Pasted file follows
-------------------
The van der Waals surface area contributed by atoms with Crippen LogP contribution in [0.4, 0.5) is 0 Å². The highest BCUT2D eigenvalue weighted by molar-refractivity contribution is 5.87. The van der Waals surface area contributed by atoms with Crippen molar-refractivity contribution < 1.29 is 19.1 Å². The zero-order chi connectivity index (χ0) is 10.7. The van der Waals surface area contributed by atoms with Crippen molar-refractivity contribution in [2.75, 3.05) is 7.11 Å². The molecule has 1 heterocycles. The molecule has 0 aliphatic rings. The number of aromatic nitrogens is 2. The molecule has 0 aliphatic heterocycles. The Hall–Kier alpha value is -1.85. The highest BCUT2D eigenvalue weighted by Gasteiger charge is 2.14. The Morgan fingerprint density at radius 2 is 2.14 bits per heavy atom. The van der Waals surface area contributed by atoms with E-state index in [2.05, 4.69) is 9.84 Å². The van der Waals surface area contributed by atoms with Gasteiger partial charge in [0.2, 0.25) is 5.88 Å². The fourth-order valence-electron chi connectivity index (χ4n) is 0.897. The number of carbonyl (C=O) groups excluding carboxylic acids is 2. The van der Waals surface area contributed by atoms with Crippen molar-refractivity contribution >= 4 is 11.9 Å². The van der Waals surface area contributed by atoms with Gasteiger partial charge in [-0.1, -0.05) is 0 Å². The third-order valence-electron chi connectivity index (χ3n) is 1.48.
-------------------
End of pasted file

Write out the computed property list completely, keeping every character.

The van der Waals surface area contributed by atoms with Crippen LogP contribution in [0.4, 0.5) is 0 Å². The highest BCUT2D eigenvalue weighted by molar-refractivity contribution is 5.87. The van der Waals surface area contributed by atoms with Crippen molar-refractivity contribution < 1.29 is 19.1 Å². The zero-order chi connectivity index (χ0) is 10.7. The van der Waals surface area contributed by atoms with Crippen molar-refractivity contribution in [2.75, 3.05) is 7.11 Å². The molecule has 1 heterocycles. The molecule has 0 aliphatic rings. The number of aromatic nitrogens is 2. The molecule has 0 aliphatic heterocycles. The Hall–Kier alpha value is -1.85. The highest BCUT2D eigenvalue weighted by Gasteiger charge is 2.14. The Morgan fingerprint density at radius 2 is 2.14 bits per heavy atom. The van der Waals surface area contributed by atoms with E-state index in [2.05, 4.69) is 9.84 Å². The van der Waals surface area contributed by atoms with Gasteiger partial charge in [0.2, 0.25) is 5.88 Å². The fourth-order valence-electron chi connectivity index (χ4n) is 0.897. The number of carbonyl (C=O) groups excluding carboxylic acids is 2. The van der Waals surface area contributed by atoms with Crippen molar-refractivity contribution >= 4 is 11.9 Å². The van der Waals surface area contributed by atoms with Gasteiger partial charge in [-0.1, -0.05) is 0 Å². The third-order valence-electron chi connectivity index (χ3n) is 1.48.